Old 09-08-2007, 09:05 PM   #3
Hikage001
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Thank you for your reply, Salasi. The mistake I made was, apparently, looking at the whole process way too simplistically. You are right, and everything assumed was correct. Its my first time messing with anything at this magnitude. So, to be honest, ive apparently no idea what im doing.


My main drive, c:, houses the main bulk of memory on my hard drive. Along with my windows XP Operating System. I had went ahead and partitioned c: to create D:. A drive with 20 gigs so that I could, hopefully, install Linux, run it, and learn it. The experience of doing it all was a plus too. I then created the openSUSE 10.2 install DVD and attempted to install, hoping that it would give me the ability to install on the D: Drive. Its when the Installation decided it wanted to format my C: drive that I had more to do. I have currently merged the entire thing back together into one drive, C:. So I apologize for being so vague in my questions. I tried to do this simplemindedly and almost really screwed up.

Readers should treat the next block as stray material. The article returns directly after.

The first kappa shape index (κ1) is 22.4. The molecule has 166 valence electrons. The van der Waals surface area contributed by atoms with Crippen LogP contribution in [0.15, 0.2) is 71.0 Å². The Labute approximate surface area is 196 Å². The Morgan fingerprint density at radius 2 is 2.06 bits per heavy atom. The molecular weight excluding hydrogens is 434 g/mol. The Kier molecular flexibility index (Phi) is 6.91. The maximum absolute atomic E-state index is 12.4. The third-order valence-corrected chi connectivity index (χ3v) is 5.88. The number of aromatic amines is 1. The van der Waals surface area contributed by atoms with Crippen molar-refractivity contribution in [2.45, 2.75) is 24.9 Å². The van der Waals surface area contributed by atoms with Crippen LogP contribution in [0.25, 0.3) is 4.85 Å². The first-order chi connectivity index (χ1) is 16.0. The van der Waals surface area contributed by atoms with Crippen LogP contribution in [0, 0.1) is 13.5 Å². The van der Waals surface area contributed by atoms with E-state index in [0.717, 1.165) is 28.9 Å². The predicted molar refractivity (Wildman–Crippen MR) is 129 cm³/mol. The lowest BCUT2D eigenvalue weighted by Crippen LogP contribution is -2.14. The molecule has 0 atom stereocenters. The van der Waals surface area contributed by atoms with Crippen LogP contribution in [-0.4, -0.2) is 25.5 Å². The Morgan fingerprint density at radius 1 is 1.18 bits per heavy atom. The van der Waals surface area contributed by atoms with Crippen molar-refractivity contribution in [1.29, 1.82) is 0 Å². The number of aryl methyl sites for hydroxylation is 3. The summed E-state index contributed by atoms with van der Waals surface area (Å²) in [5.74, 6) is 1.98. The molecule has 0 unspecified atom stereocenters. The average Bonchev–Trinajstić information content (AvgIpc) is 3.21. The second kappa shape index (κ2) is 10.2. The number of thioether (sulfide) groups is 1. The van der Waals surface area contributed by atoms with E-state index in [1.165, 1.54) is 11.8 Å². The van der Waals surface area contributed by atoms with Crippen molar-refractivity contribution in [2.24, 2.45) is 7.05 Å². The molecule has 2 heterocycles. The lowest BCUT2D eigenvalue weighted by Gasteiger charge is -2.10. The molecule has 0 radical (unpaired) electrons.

So, what ive gathered from your response is that first I need to partition my C: drive into 2 others. One drive being 19, the other being 1. Then I need to designate the 19 gigs as the mount point with "/" and the 1 gig as the "swap" ?


I guess my question is: How do I designate either to be "/" or "swap"? I dont know their true significance and have no idea how to edit the partitioned sections in that way.

Again, thank you very much for the response and the time you took to write it.
 
Old 09-08-2007, 10:06 PM   #4
AceofSpades19
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you designate their mount points during the installation
 
Old 09-08-2007, 10:21 PM   #5
Hikage001
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Thank you, Ace.


I guess ill go ahead and get on it. Though I was wondering if anyone could please tell me the significance of having the partition designated "swap"?


Also, Does GRUB work well when wanting to dual boot a system? Well, with openSUSE, that is.